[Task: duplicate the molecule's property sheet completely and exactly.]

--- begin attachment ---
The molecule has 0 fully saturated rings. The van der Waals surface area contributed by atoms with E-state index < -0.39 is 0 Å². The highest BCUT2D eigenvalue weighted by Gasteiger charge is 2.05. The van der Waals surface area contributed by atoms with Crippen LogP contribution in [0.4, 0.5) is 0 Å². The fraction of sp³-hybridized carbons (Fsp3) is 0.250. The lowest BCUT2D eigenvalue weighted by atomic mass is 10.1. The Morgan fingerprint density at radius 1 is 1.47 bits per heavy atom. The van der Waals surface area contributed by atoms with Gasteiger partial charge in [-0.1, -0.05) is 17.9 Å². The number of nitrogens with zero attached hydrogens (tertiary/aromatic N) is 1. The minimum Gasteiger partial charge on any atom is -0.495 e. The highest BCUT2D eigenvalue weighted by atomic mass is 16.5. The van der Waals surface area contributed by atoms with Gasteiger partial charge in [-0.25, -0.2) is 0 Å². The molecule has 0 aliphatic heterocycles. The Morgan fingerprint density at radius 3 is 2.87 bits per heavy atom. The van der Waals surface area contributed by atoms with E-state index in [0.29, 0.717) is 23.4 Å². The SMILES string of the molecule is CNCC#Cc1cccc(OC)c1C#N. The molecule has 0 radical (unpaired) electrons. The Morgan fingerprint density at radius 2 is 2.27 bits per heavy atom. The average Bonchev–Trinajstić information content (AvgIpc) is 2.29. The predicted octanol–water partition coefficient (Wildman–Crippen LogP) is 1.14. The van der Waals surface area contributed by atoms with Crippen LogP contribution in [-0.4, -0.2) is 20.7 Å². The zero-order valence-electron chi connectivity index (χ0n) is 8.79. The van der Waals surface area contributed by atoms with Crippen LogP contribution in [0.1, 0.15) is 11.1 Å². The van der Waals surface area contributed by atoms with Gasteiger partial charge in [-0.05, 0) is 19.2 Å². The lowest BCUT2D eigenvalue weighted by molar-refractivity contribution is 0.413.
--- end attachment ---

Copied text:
The molecule has 0 fully saturated rings. The van der Waals surface area contributed by atoms with E-state index < -0.39 is 0 Å². The highest BCUT2D eigenvalue weighted by Gasteiger charge is 2.05. The van der Waals surface area contributed by atoms with Crippen LogP contribution in [0.4, 0.5) is 0 Å². The fraction of sp³-hybridized carbons (Fsp3) is 0.250. The lowest BCUT2D eigenvalue weighted by atomic mass is 10.1. The Morgan fingerprint density at radius 1 is 1.47 bits per heavy atom. The van der Waals surface area contributed by atoms with Gasteiger partial charge in [-0.1, -0.05) is 17.9 Å². The number of nitrogens with zero attached hydrogens (tertiary/aromatic N) is 1. The minimum Gasteiger partial charge on any atom is -0.495 e. The highest BCUT2D eigenvalue weighted by atomic mass is 16.5. The van der Waals surface area contributed by atoms with Gasteiger partial charge in [-0.25, -0.2) is 0 Å². The molecule has 0 aliphatic heterocycles. The Morgan fingerprint density at radius 3 is 2.87 bits per heavy atom. The van der Waals surface area contributed by atoms with E-state index in [0.29, 0.717) is 23.4 Å². The SMILES string of the molecule is CNCC#Cc1cccc(OC)c1C#N. The molecule has 0 radical (unpaired) electrons. The Morgan fingerprint density at radius 2 is 2.27 bits per heavy atom. The average Bonchev–Trinajstić information content (AvgIpc) is 2.29. The predicted octanol–water partition coefficient (Wildman–Crippen LogP) is 1.14. The van der Waals surface area contributed by atoms with Crippen LogP contribution in [-0.4, -0.2) is 20.7 Å². The zero-order valence-electron chi connectivity index (χ0n) is 8.79. The van der Waals surface area contributed by atoms with Crippen LogP contribution in [0.1, 0.15) is 11.1 Å². The van der Waals surface area contributed by atoms with Gasteiger partial charge in [-0.05, 0) is 19.2 Å². The lowest BCUT2D eigenvalue weighted by molar-refractivity contribution is 0.413.